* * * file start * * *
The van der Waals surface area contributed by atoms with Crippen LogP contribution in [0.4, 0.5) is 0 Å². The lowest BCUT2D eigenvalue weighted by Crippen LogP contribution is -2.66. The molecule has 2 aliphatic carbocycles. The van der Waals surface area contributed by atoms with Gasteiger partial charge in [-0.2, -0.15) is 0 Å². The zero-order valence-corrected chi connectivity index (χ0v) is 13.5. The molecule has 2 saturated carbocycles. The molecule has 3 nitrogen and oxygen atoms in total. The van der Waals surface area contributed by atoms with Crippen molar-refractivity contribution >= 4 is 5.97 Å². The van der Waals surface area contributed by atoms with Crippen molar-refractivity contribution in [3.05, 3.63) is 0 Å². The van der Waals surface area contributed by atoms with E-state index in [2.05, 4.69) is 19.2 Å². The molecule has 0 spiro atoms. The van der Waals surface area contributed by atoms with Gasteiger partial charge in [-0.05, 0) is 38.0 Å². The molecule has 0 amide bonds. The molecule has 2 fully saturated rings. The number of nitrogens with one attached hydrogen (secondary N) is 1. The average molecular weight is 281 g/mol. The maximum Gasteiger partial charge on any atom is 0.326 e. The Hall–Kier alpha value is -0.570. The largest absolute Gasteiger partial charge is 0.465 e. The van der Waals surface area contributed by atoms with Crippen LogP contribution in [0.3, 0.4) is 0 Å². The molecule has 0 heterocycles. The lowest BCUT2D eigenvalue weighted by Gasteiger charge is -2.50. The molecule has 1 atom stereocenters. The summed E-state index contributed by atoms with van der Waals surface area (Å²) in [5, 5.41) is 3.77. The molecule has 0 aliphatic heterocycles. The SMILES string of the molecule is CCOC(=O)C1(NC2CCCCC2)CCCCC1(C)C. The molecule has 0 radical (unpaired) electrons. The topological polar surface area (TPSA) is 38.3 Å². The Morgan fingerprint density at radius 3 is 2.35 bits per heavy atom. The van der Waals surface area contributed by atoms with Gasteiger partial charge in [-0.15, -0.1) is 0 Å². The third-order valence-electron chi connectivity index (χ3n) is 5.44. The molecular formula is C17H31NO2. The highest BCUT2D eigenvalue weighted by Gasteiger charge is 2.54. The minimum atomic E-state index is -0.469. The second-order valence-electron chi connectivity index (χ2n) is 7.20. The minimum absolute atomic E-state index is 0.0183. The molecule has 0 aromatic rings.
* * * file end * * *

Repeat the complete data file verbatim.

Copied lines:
The van der Waals surface area contributed by atoms with Crippen LogP contribution in [0.4, 0.5) is 0 Å². The lowest BCUT2D eigenvalue weighted by Crippen LogP contribution is -2.66. The molecule has 2 aliphatic carbocycles. The van der Waals surface area contributed by atoms with Gasteiger partial charge in [-0.2, -0.15) is 0 Å². The zero-order valence-corrected chi connectivity index (χ0v) is 13.5. The molecule has 2 saturated carbocycles. The molecule has 3 nitrogen and oxygen atoms in total. The van der Waals surface area contributed by atoms with Crippen molar-refractivity contribution >= 4 is 5.97 Å². The van der Waals surface area contributed by atoms with Crippen molar-refractivity contribution in [3.05, 3.63) is 0 Å². The van der Waals surface area contributed by atoms with E-state index in [2.05, 4.69) is 19.2 Å². The molecule has 0 spiro atoms. The van der Waals surface area contributed by atoms with Gasteiger partial charge in [-0.05, 0) is 38.0 Å². The molecule has 0 amide bonds. The molecule has 2 fully saturated rings. The number of nitrogens with one attached hydrogen (secondary N) is 1. The average molecular weight is 281 g/mol. The maximum Gasteiger partial charge on any atom is 0.326 e. The Hall–Kier alpha value is -0.570. The largest absolute Gasteiger partial charge is 0.465 e. The van der Waals surface area contributed by atoms with Crippen LogP contribution in [0.3, 0.4) is 0 Å². The molecule has 0 heterocycles. The lowest BCUT2D eigenvalue weighted by Gasteiger charge is -2.50. The molecule has 1 atom stereocenters. The summed E-state index contributed by atoms with van der Waals surface area (Å²) in [5, 5.41) is 3.77. The molecule has 0 aliphatic heterocycles. The SMILES string of the molecule is CCOC(=O)C1(NC2CCCCC2)CCCCC1(C)C. The molecule has 0 radical (unpaired) electrons. The topological polar surface area (TPSA) is 38.3 Å². The Morgan fingerprint density at radius 3 is 2.35 bits per heavy atom. The van der Waals surface area contributed by atoms with Gasteiger partial charge in [-0.15, -0.1) is 0 Å². The third-order valence-electron chi connectivity index (χ3n) is 5.44. The molecular formula is C17H31NO2. The highest BCUT2D eigenvalue weighted by Gasteiger charge is 2.54. The minimum atomic E-state index is -0.469. The second-order valence-electron chi connectivity index (χ2n) is 7.20. The minimum absolute atomic E-state index is 0.0183. The molecule has 0 aromatic rings.